Marseille and the Bielsa Equation


It’s only been only three games into Marcelo Bielsa’s tenure with Olympique Marseille, so jumping to conclusions on many levels is ridiculous, even bordering on stupid. Bielsa had his issues in domestic league play over his two seasons with Athletic Bilbao, but he did good things in tournament play during the 2011-12 season with Bilbao’s run to the finals in both the Europa League and the Copa Del Rey. His last season with Bilbao was surrounded by the cloud of the unknown, with transfer situations surrounding Javi Martinez and Fernando Loriente.

Athletic Bilbao finished in mid table obscurity under Bielsa, finishing 10th in 2011-12 and 12th in 2012-13. Something I did was look into some of the underlying numbers with Athletic Bilbao under Marcelo Bielsa. Here are Bilbao’s numbers from 2011-12:

La Liga

And here are Bilbao’s 2012-13 numbers:

La Liga

What you notice with both seasons is pretty subpar shot differential numbers. I’m obviously not privy to expected goal numbers from La Liga and I’m certainly don’t even have a model that could fire up these sort of numbers, but it’s pretty interesting to see the stark difference in the amount of shots that did hit the target from those two seasons (SoT stands for Shots on Target). That may have contributed to Bilbao having a high PDO one yr and an average one the next. Just for kicks, here is Bielsa’s two seasons with Athletic compared to the 2013-14 seasons under current Bilbao manager Ernesto Valverde:


Marcelo Bielsa’s fame is lent much more towards his work with Chile and how he’s instilled a philosophy with the Chilean National team during his time as manager. Lots of pressing, full backs bombing down the field and at times acting more so as wingbacks, and more than anything a tempo that many attempt but few accomplish. His work could be seen with Chile’s current iteration, and how it won plaudits from many neutrals during their run in the World Cup. They played three at the back, with Mauricio Isla a lot of times playing as a RWB/RM while Gary Medel played a lot as the team’s CB.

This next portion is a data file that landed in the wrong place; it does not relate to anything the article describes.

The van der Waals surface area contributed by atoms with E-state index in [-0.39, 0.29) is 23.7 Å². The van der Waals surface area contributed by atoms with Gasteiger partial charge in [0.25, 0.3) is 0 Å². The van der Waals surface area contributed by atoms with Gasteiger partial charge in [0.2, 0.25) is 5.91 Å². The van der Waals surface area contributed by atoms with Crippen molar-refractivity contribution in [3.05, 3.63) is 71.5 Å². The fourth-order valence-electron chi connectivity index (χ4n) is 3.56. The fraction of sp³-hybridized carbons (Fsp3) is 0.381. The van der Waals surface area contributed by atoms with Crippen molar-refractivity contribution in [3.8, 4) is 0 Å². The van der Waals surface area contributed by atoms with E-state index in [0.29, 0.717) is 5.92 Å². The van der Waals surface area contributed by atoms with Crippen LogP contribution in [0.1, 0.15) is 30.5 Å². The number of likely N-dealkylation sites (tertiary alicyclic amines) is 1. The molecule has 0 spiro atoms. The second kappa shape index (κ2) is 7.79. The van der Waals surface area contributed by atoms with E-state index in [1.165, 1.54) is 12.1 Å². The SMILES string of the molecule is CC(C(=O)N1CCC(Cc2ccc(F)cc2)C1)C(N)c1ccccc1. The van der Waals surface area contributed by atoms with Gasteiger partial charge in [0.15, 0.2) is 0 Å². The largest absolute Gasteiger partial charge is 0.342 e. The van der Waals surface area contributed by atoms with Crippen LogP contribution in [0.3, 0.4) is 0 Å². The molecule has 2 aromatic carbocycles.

And so far in his tenure with Marseille, we can see that he’s not going to deviate too much from playing with three at the back, and it’s produced disappointing performances (Montpellier) and solid performances (Guingamp). Marseille played something resembling a 3-4-3 vs Guingamp with Brice Dja Djedje playing in the Mauricio Isla role as the RM/RWB hybrid. Marseille in the second half even tried having Andre-Pierre Gignac operate much more as a RW in the 3-4-3 and it produced this:

Meanwhile Marseille’s TSR of 0.626 through three games this season is light years ahead of where it was last season when they finished in the upper mid table:

Ligue 1

Their current mark will obviously regress because well… Bielsa never even cracked a TSR >.500 with Athletic Bilbao, Marseille lost a very solid playmaker in Valbuena this summer (his playmaking numbers probably had a decent effect on Marseille’s ability to hit the target with their shots last season), and the highest TSR posted last year was still less than Marseille’s current mark.

I’ve greatly enjoyed Bielsa’s previous work with the Chile National team and how his ideologies have been passed on their current manager Jorge Sampaoli, but can Bielsa succeed as a domestic league manager? So far we don’t have much evidence to say he will, but it’s very early into his stint with Marseille. CB depth is a issue with Marseille and assuming Bielsa will stick heavily with a three at the back formation, getting a CB or two will be imperative. I can’t tell you how this experiment will work out, but it’s going to be really fun to see it unfold.

About Moesquare

Marseille supporter, #FancyStats supporter. Troller of all things Twitter. I write words and hope they make me sound SMRT
This entry was posted in Analytics, Features, Ligue 1, Uncategorized. Bookmark the permalink.

1 Response to Marseille and the Bielsa Equation

  1. Pingback: Ligue 1 Roundup: Week 4 | Every Day Is Zlatan Day

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